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Effects of increased mechanisation in industries 

Factory Automation: Rise of the Machines

 

Technology and the world of manufacturing have dramatically evolved over the years. Prompted by the need to increase productivity and improve product and service quality, manufacturers opt to use machines in their operations.

Factory Automation

Machines have been used to support human activity and survival. To make processes less time-consuming and cost-effective, most industries strive towards complete automation.

There are now more than 700 industrial robots imported into Australia every year and just over a million of them are at work across the industrialised world. We are headed deeper into what’s known as the fourth industrial revolution or Industry 4.0. This is the next big phase of modernisation and factory automation. Already we have smart factories – the automation and data exchange trend focused on the Internet of things, cyber-physical systems and cloud computing. But this situation is like a double-edged sword. On the one hand, people have been laid off as machines have replaced them. Yet automation has the following benefits:

  • Consistency of processes
  • Reduced labour expenses
  • Consistency of outputs
  • Better quality and increased predictability of quality of products or services

Another good news is that machines are only becoming better – smarter and more capable each day. Thus, we would see more factories choosing machines over labour, one thing we should be ready for. This is good considering the rise of the machines has brought more gains than losses.

One person, multiple tasks

With the widespread benefits of automation, we better take advantage of this new trend, with the ever advancing human machine interfaces, or HMIs, including industrial PCs and automation panels; users can easily access a host of devices and data from just a single control point. This means that a single person can work on a number of automated machines to do multiple tasks that would otherwise require the input of tens or hundreds of workers.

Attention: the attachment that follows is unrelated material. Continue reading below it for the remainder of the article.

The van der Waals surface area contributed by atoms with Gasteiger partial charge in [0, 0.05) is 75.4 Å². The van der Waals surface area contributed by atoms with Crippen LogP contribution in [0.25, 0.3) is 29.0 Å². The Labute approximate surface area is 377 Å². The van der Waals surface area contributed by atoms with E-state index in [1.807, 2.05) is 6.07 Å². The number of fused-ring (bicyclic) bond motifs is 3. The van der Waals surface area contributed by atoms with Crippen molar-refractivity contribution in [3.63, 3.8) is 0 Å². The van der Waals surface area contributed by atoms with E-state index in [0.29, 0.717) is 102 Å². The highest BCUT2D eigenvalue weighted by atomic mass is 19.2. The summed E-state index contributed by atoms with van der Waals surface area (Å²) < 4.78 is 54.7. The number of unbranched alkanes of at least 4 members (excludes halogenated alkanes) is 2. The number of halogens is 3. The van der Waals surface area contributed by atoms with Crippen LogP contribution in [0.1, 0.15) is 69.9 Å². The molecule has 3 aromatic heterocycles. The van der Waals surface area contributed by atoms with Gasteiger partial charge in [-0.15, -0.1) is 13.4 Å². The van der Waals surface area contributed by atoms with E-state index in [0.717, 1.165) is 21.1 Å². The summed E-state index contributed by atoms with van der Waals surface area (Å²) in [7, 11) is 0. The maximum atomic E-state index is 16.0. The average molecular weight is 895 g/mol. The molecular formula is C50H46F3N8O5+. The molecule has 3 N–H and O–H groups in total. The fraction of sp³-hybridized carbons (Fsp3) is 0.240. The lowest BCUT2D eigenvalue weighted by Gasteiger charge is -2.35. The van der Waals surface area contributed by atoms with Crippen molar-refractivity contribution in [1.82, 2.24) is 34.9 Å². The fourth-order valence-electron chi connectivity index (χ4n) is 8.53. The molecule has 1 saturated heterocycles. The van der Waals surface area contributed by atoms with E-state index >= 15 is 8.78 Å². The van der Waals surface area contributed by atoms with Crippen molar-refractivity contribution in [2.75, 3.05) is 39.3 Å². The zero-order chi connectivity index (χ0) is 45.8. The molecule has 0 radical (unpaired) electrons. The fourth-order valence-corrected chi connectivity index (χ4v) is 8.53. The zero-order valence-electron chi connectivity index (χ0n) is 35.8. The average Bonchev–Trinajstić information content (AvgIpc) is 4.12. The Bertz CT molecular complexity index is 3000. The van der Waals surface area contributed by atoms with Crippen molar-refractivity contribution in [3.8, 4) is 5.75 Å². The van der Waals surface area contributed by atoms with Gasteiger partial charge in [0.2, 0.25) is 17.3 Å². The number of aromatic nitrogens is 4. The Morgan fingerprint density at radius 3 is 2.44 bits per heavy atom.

Besides manufacturing,  robotics are present in a number of fields – communications, aeronautics, medicine and manufacturing.

  • Medical machineDeep learning in medicine

Machines that produce video, images, and sound now aid medical treatments and research. For instance, a practitioner can use this technology in analysing images such as CT scans and X-rays to provide more accurate and efficient healthcare information.

  • Manufacturing

In the US, nearly 87 percent of job losses in the manufacturing industry between 2000 and 2010 are due to factories becoming more efficient, according to a study by professors at Ball State University. This may sound like a threat, but on the brighter side, the value of the country’s manufacturing production is hovering close to an all-time high because of this automation.

Australia is on a similar course with many companies increasingly adopting the use of robotics to facilitate completion of their routine processes. Generally, companies must accept the trade-off between job losses and efficiency of production that comes with factory automation – with significant boost to the economies involved.

What’s good about a booming local economy, more jobs are likely to crop up. This will ultimately fill the void caused by the layoffs. In fact, a study in “The History and Future of Workplace Automation” by the American Economic Association have found that automation is a job creator as technology tends to spur the growth of jobs. This explains why there are still so many jobs several years into factory automation.

Bottom line is people should not be threatened by increasing automation. Instead, they should be glad to embrace it more than anything.

Areas where robotics still fall short

There are still a couple of areas that remain with little automation or as no-robotics zones.

These include entertainment that is still be ruled by human ingenuity, the service industries where machines perform services but humans are still be needed for the social aspect. Machine training also still require human input. Engineers train and program these ingenious machines. So is entrepreneurship which still require the entrepreneur’s creativity to build a product and get it produced at scale.

At Mobile Automation, we deliver first class results with first rate automation engineering that can help your company’s production processes become more efficient and boost output.

 

 

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